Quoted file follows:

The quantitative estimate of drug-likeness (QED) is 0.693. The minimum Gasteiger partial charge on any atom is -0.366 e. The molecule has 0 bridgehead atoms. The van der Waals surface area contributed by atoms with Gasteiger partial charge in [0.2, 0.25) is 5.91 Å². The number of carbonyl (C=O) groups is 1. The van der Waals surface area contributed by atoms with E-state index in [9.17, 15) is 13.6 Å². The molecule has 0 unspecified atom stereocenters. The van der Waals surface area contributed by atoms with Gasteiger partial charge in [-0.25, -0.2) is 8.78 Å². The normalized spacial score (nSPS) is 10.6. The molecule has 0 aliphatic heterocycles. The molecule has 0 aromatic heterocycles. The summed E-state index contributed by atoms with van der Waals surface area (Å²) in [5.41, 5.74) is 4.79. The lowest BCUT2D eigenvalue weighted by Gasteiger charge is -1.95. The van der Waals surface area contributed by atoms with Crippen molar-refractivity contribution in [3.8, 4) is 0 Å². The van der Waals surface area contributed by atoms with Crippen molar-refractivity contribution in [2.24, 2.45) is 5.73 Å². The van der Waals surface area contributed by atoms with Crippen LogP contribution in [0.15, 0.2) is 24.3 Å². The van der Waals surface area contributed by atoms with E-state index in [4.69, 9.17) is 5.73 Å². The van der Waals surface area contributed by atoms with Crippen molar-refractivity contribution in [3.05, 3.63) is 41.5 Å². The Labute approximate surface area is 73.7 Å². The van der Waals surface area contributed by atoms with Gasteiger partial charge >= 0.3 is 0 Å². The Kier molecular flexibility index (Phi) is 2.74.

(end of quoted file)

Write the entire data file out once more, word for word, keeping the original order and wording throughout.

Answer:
The quantitative estimate of drug-likeness (QED) is 0.693. The minimum Gasteiger partial charge on any atom is -0.366 e. The molecule has 0 bridgehead atoms. The van der Waals surface area contributed by atoms with Gasteiger partial charge in [0.2, 0.25) is 5.91 Å². The number of carbonyl (C=O) groups is 1. The van der Waals surface area contributed by atoms with E-state index in [9.17, 15) is 13.6 Å². The molecule has 0 unspecified atom stereocenters. The van der Waals surface area contributed by atoms with Gasteiger partial charge in [-0.25, -0.2) is 8.78 Å². The normalized spacial score (nSPS) is 10.6. The molecule has 0 aliphatic heterocycles. The molecule has 0 aromatic heterocycles. The summed E-state index contributed by atoms with van der Waals surface area (Å²) in [5.41, 5.74) is 4.79. The lowest BCUT2D eigenvalue weighted by Gasteiger charge is -1.95. The van der Waals surface area contributed by atoms with Crippen molar-refractivity contribution in [3.8, 4) is 0 Å². The van der Waals surface area contributed by atoms with Crippen molar-refractivity contribution in [2.24, 2.45) is 5.73 Å². The van der Waals surface area contributed by atoms with Crippen LogP contribution in [0.15, 0.2) is 24.3 Å². The van der Waals surface area contributed by atoms with E-state index in [4.69, 9.17) is 5.73 Å². The van der Waals surface area contributed by atoms with Crippen molar-refractivity contribution in [3.05, 3.63) is 41.5 Å². The Labute approximate surface area is 73.7 Å². The van der Waals surface area contributed by atoms with Gasteiger partial charge >= 0.3 is 0 Å². The Kier molecular flexibility index (Phi) is 2.74.